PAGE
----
the 5 best things that happened at africa writes

July 18, 2017

words by: Ifeanyi Awachie

London's Africa Writes 2017 was a playground for the African literature aficionado.

Strolling around the British Library, authors, publishers, performers, and fans mused on the form of the short story, toasted the legacy of great women writers, partied in the space between poetry and hip hop, and launched bright new novels and collections - all with African writers set powerfully as the default. Organized by the Royal African Society, the festival offered a theatrical performance of Lola Shoneyin’s The Secret Lives of Baba Segi’s Wives, an intimate conversation with novelist-sapeur Alain Mabanckou, an exhibition of East African kanga textiles, and more than one lit-lover could absorb over the course of three summer days in London. With too many to list, here are our top five favorite things that happened at the fest:

GT’s Top Five Fave Moments from Africa Writes: 

1 | When we couldn’t get into Mostly Lit live. The London-based trio behind Mostly Lit, a podcast “at the intersection of literature, millennial wellness and black pop culture,” stopped by Africa Writes to meet their listeners and do their thing in the flesh. But the venue was packed, and we were left among the unlucky fans who didn’t get to see the show. It’s all good, though - we’re happy that the Lit crew sold out their event. Just save us a seat next time, innit?

2 | When afrobeats won at the opening R.A.P Party. Founded and hosted by playwright and poet Inua Ellams, the R.A.P Party is a “nostalgic, no clutter, no fuss, straight-up” spoken word night where performers respond to their favorite hip hop songs. In between poems, DJ Sid Mercutio served up all the jams, from Rihanna’s new “Wild Thoughts” to Lauryn Hill’s “Zion.” But the crowd didn’t go up for any other song the way they did for Wizkid’s “Ojuelegba.” Arms flew up, hips dropped to the floor, and a unified Ayyyy let Mercutio know to let that track rock. It was clear: hip hop brought them to the party, but afrobeats started it.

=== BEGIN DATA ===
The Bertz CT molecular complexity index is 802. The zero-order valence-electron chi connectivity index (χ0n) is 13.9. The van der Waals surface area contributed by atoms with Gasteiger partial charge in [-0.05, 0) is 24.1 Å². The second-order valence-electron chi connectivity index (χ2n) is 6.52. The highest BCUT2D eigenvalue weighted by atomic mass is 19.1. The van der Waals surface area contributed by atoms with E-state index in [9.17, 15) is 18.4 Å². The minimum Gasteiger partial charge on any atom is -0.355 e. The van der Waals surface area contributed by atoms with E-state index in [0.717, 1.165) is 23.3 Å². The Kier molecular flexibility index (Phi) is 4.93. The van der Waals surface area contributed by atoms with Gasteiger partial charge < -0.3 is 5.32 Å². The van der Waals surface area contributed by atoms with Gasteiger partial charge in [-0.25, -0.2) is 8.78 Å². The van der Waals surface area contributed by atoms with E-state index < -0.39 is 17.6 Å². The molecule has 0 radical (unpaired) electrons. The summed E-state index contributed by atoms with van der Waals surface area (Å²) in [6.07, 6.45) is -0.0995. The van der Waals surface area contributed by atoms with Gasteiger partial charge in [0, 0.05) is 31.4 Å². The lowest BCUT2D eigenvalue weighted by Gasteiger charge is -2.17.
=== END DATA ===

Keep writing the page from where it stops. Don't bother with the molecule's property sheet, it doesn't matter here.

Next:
3 | When Magogodi oaMphela Makhene told it like it was. One of the talented writers shortlisted for this year’s Caine Prize, Makhene spoke truth about how important it is for Africans - particularly African women - to tell our own stories: “I am a black South African woman,” she said, “and those are identifiers I rarely see on the page. That is a serious problem because [then] others’ idea of who you should be dominates… [it] informs institutions… it’s important to know that you are an active agent in history, in culture. You are capable.” Mic drop; slow clap.

4 | When Alain Mabanckou bonded with the world’s next fashion star. After reflecting on his beautiful novels, being real about the practicalities of working as an African writer, and calling out the need to shift our aspirational views of Europe, the Congolese author (known for his immaculate style, resemblant of the dandy aesthetic of Congo’s sapeurs) was asked to select the best dressed person in the room. After a couple of well attired audience members volunteered themselves for the honor, the writer exclaimed, rushed into the crowd, and returned to the stage with a young man who stole the show.  

5 | When everybody LOLed at Nigerians. Reading from her short story “Bush Baby,” Caine Prize nominee Chikodili Emelumadu said, “Nigerians are masters of the Drive-by Salutation,” poetically shading the Nigerian custom of “dropping by” for looong visits without calling ahead. A warm ripple of laughter streaked through the crowd. We got the feeling that, despite not knowing them, we were surrounded by our people. Laughing with the writer and our peers, we sat back and settled into what we came to Africa Writes to experience: the deep pleasure of African stories.

Twitter version: Africa Writes was a sunny, open, important space for exploration.